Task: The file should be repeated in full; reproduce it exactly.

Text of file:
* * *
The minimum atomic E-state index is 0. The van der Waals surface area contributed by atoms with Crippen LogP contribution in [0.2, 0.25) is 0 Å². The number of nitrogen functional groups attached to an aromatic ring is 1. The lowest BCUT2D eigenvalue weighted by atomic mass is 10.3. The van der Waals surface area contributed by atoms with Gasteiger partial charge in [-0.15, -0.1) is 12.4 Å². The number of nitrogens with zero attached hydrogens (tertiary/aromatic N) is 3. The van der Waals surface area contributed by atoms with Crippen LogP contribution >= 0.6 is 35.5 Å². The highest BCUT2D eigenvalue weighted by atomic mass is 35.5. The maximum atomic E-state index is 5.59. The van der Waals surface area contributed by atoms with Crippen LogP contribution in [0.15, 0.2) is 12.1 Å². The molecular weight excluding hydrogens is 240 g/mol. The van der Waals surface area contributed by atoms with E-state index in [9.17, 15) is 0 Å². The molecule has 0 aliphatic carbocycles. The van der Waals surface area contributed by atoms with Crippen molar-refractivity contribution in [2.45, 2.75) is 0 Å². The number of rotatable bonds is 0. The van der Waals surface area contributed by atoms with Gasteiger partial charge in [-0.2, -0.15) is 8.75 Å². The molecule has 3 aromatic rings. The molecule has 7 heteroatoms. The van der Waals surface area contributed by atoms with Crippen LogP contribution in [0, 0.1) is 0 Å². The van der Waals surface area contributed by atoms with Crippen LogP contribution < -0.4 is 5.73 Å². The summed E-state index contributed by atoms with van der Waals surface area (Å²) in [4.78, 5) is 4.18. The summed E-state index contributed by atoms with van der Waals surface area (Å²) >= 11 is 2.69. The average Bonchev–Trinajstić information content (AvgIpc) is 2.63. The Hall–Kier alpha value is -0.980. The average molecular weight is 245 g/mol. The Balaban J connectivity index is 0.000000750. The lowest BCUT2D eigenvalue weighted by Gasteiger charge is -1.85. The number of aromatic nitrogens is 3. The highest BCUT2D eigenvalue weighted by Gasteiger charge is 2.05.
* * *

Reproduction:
The minimum atomic E-state index is 0. The van der Waals surface area contributed by atoms with Crippen LogP contribution in [0.2, 0.25) is 0 Å². The number of nitrogen functional groups attached to an aromatic ring is 1. The lowest BCUT2D eigenvalue weighted by atomic mass is 10.3. The van der Waals surface area contributed by atoms with Gasteiger partial charge in [-0.15, -0.1) is 12.4 Å². The number of nitrogens with zero attached hydrogens (tertiary/aromatic N) is 3. The van der Waals surface area contributed by atoms with Crippen LogP contribution >= 0.6 is 35.5 Å². The highest BCUT2D eigenvalue weighted by atomic mass is 35.5. The maximum atomic E-state index is 5.59. The van der Waals surface area contributed by atoms with Crippen LogP contribution in [0.15, 0.2) is 12.1 Å². The molecular weight excluding hydrogens is 240 g/mol. The van der Waals surface area contributed by atoms with E-state index in [9.17, 15) is 0 Å². The molecule has 0 aliphatic carbocycles. The van der Waals surface area contributed by atoms with Crippen molar-refractivity contribution in [2.45, 2.75) is 0 Å². The number of rotatable bonds is 0. The van der Waals surface area contributed by atoms with Gasteiger partial charge in [-0.2, -0.15) is 8.75 Å². The molecule has 3 aromatic rings. The molecule has 7 heteroatoms. The van der Waals surface area contributed by atoms with Crippen LogP contribution in [0, 0.1) is 0 Å². The van der Waals surface area contributed by atoms with Crippen LogP contribution < -0.4 is 5.73 Å². The summed E-state index contributed by atoms with van der Waals surface area (Å²) in [4.78, 5) is 4.18. The summed E-state index contributed by atoms with van der Waals surface area (Å²) >= 11 is 2.69. The average Bonchev–Trinajstić information content (AvgIpc) is 2.63. The Hall–Kier alpha value is -0.980. The average molecular weight is 245 g/mol. The Balaban J connectivity index is 0.000000750. The lowest BCUT2D eigenvalue weighted by Gasteiger charge is -1.85. The number of aromatic nitrogens is 3. The highest BCUT2D eigenvalue weighted by Gasteiger charge is 2.05.